May 21, 2022

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There have been only four

4 min read
There have been only four

What are the requirements for players in the Pro Football Hall of Fame to be recognized by the Packers and have their name on the “ring of honor” in Lambeau Field? One player whom I feel should be in the “ring of honor” is Emlen Tunnel. While he did not play the majority of his career in Green Bay, he was an important part of Lombardi’s success, and especially helpful with integrating African American players into Lombardi’s teams, who were major contributors to his success as a coach.

I don’t know if the Packers have a specific service-time requirement for the HOFers whose names go up on the façade, or if it’s more about their accomplishments while in Green Bay, or some combination of the two. But there’s also something to be said for respecting another team’s much stronger claim to a HOFer. While I understand what you’re saying about Tunnel, he played three years for the Packers after 11 with the Giants. What he did in Green Bay did not get him to Canton, it was what he did in New York. Jan Stenerud played four seasons with the Packers, who don’t claim him, and as I noted earlier this week, I don’t expect the Packers to claim Julius Peppers (three seasons) either.

One Super Bowl does not a Hall of Famer make unless you are Joe Namath. He’s been living off that one game for more than 50 years.

That’s a common line of thinking but it’s a bit unfair, even if you’re mistakenly ignoring how significant Super Bowl III was in football history. Namath’s resume includes five Pro Bowls, four All-Pro nods (one first team, three seconds), third in the MVP voting three years after he won SBIII, and three times leading the league in passing yards. He was a tad more than just some Ordinary Joe who happened to win one big game.

Jeb from Sault Ste. Marie, MI

I feel like it’s time for reflection and gratefulness, and I’m goin’ way back! How lucky are we to be in a division where we could have watched Walter Payton (the most determined), Barry Sanders (the most exciting), and Adrian Peterson (the most talented)? Three historically great running backs. And having two first-ballot Hall of Fame quarterbacks in a row on our squad? Sheesh, that’s priceless!

There have been only four players among the Packers’ NFC North foes to win Associated Press MVPs in the 65-year history of the award, and you just named three of them. (Correction: The total is five not four. The author regrets the error.)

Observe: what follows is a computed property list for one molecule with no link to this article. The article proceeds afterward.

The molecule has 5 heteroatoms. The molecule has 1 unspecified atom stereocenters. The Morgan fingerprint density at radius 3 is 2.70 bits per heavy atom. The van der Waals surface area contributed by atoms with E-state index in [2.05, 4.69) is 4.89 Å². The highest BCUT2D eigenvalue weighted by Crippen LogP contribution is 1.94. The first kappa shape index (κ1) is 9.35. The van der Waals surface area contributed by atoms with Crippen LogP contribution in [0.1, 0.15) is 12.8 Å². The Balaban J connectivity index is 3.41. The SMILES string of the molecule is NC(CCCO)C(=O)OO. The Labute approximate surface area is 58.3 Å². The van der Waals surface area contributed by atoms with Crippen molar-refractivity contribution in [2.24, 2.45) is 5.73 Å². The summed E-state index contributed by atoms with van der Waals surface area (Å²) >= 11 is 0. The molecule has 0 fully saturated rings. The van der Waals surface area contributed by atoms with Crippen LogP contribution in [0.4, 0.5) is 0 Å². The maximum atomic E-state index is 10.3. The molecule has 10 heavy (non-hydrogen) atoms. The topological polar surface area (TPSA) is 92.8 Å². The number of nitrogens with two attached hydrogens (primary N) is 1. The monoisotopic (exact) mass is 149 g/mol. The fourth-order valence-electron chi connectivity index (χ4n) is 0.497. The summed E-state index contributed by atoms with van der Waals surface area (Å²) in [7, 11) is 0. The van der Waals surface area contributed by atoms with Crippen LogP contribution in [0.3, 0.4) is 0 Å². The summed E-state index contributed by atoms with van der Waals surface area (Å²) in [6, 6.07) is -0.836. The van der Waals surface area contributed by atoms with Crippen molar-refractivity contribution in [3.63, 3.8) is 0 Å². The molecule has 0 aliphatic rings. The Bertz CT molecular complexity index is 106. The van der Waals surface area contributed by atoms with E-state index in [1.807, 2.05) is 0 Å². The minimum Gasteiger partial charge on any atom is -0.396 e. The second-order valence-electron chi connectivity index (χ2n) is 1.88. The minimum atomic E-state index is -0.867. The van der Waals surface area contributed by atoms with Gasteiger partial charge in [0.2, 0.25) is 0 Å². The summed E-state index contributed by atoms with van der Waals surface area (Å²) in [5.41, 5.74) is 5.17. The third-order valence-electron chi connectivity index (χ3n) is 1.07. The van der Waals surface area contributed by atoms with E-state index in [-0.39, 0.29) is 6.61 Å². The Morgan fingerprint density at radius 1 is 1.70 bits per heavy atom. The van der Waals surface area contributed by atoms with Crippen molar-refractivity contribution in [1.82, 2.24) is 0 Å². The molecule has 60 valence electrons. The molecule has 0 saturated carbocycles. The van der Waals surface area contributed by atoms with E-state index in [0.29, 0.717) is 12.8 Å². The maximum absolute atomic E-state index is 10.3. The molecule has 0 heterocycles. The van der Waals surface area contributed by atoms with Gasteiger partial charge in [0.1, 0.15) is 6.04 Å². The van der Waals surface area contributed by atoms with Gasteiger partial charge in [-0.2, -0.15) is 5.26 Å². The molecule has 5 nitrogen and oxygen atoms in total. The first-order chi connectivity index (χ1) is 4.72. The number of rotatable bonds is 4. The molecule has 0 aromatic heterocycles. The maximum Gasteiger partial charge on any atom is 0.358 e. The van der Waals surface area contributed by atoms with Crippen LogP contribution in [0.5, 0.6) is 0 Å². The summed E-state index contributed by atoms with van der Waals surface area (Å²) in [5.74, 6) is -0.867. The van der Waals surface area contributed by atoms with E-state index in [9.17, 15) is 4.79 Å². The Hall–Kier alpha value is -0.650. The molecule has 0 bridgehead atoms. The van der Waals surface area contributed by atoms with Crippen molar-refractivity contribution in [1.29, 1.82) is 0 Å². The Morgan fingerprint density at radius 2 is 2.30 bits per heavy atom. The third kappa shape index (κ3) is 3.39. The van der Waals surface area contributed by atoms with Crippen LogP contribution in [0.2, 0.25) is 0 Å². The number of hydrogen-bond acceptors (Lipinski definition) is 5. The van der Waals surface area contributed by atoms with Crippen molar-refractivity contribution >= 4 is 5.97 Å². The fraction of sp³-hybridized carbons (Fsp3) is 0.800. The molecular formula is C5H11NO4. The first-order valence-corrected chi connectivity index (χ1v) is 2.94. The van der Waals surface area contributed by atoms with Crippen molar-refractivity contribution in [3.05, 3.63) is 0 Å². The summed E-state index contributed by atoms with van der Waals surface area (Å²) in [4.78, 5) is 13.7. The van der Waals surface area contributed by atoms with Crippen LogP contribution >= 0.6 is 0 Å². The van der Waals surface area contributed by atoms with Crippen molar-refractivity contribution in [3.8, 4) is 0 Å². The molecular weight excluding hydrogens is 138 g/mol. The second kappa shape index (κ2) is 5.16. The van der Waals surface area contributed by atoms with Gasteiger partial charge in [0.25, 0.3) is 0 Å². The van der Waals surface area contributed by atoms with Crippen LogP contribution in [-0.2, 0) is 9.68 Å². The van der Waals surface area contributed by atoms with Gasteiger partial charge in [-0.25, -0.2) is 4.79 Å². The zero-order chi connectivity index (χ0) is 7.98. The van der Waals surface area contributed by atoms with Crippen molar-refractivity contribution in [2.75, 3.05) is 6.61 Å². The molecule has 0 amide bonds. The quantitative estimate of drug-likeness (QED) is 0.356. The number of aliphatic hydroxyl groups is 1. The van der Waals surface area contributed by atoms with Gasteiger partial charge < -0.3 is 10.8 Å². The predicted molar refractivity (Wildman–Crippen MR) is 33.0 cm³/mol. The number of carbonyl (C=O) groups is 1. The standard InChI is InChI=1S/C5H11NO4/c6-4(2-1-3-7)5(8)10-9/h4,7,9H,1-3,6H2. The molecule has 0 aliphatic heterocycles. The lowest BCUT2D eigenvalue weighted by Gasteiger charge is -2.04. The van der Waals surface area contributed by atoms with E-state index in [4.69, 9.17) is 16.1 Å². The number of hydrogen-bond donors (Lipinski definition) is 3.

In response to Matt from Fort Worth. Clay Matthews should go in the HOF for ripping the ball out of Adrian Peterson’s hands and running it in (I think), just as the announcers were raving about AP’s extreme grip. I jumped out of my seat that day I can tell you.

That might be the most stunning defensive touchdown I’ve ever witnessed.

Giorgio from Monza, Italy

Spoff, about your answer to Mike from Toronto about sacks: Do they also keep somehow track of the down they occurred on? As you said, a sack on first down is OK, but on third down it’s huge.

I’ve never seen that tracked in any official capacity, but I think it would be meaningful to know with any player’s sack total how many occurred on third down.

How does the league determine the uniforms for the Super Bowl? Would the NFL ever allow throwbacks for the big game?

They haven’t, but maybe for Super Bowl LXXV (I think that’s 75), if it involves two clubs that have been around for the entire Super Bowl era, they’d have them both wear throwbacks. Then again, maybe not.

Spof – what is your most treasured piece of Packers memorabilia that you currently own and what is on your wish list?

I’ve never considered a wish list appropriate since putting a certain piece of jewelry in a safety deposit box about a decade ago. I’m forever grateful for what I have. But something else I take greater pride in is the Super Bowl book “One,” for which I wrote much of the text and also worked with Charles Woodson to ghostwrite his foreword. I got to personally deliver Woodson his copy and had him autograph the foreword page in mine.

Justin from Los Angeles, CA

I know a lot changes from year to year, but one thing that doesn’t look like a higher degree of difficulty next year is the schedule. The Packers in 2021 played the AFC North and NFC West, two very tough divisions (which provided the teams for the Super Bowl). Next year they play the AFC East and NFC East, as well as Tampa without Tom Brady. Still some good teams, but not as top-to-bottom scary. Would this ever influence the choice to take another shot with No. 12 versus rebuilding?